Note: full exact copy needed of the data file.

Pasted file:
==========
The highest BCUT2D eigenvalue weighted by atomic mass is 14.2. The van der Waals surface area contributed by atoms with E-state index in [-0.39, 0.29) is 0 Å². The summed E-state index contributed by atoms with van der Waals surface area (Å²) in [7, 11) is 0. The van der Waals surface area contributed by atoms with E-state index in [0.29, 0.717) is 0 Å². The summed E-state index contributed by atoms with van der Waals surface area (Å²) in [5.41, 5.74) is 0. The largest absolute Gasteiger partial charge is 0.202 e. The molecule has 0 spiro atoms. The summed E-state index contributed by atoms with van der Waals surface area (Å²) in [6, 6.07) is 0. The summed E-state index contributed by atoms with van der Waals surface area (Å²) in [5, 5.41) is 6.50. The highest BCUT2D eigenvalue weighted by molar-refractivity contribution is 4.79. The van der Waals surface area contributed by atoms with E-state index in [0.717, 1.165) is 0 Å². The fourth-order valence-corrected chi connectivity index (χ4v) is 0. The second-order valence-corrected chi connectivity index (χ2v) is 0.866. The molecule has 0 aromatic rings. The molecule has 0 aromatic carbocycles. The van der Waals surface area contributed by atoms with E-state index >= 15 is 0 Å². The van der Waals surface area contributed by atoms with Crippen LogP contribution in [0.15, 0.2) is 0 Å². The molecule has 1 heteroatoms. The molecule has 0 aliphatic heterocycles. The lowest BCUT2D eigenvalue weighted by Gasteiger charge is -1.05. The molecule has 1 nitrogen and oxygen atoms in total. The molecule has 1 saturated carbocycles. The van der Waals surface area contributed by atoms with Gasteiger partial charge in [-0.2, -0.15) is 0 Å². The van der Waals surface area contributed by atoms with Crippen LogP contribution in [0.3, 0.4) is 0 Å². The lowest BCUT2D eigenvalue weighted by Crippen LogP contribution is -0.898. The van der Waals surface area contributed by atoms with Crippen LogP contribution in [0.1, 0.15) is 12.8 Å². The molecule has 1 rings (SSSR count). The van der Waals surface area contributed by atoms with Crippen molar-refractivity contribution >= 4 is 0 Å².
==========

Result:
The highest BCUT2D eigenvalue weighted by atomic mass is 14.2. The van der Waals surface area contributed by atoms with E-state index in [-0.39, 0.29) is 0 Å². The summed E-state index contributed by atoms with van der Waals surface area (Å²) in [7, 11) is 0. The van der Waals surface area contributed by atoms with E-state index in [0.29, 0.717) is 0 Å². The summed E-state index contributed by atoms with van der Waals surface area (Å²) in [5.41, 5.74) is 0. The largest absolute Gasteiger partial charge is 0.202 e. The molecule has 0 spiro atoms. The summed E-state index contributed by atoms with van der Waals surface area (Å²) in [6, 6.07) is 0. The summed E-state index contributed by atoms with van der Waals surface area (Å²) in [5, 5.41) is 6.50. The highest BCUT2D eigenvalue weighted by molar-refractivity contribution is 4.79. The van der Waals surface area contributed by atoms with E-state index in [0.717, 1.165) is 0 Å². The fourth-order valence-corrected chi connectivity index (χ4v) is 0. The second-order valence-corrected chi connectivity index (χ2v) is 0.866. The molecule has 0 aromatic rings. The molecule has 0 aromatic carbocycles. The van der Waals surface area contributed by atoms with E-state index >= 15 is 0 Å². The van der Waals surface area contributed by atoms with Crippen LogP contribution in [0.15, 0.2) is 0 Å². The molecule has 1 heteroatoms. The molecule has 0 aliphatic heterocycles. The lowest BCUT2D eigenvalue weighted by Gasteiger charge is -1.05. The molecule has 1 nitrogen and oxygen atoms in total. The molecule has 1 saturated carbocycles. The van der Waals surface area contributed by atoms with Gasteiger partial charge in [-0.2, -0.15) is 0 Å². The van der Waals surface area contributed by atoms with Crippen LogP contribution in [0.3, 0.4) is 0 Å². The lowest BCUT2D eigenvalue weighted by Crippen LogP contribution is -0.898. The van der Waals surface area contributed by atoms with Crippen LogP contribution in [0.1, 0.15) is 12.8 Å². The molecule has 1 rings (SSSR count). The van der Waals surface area contributed by atoms with Crippen molar-refractivity contribution >= 4 is 0 Å².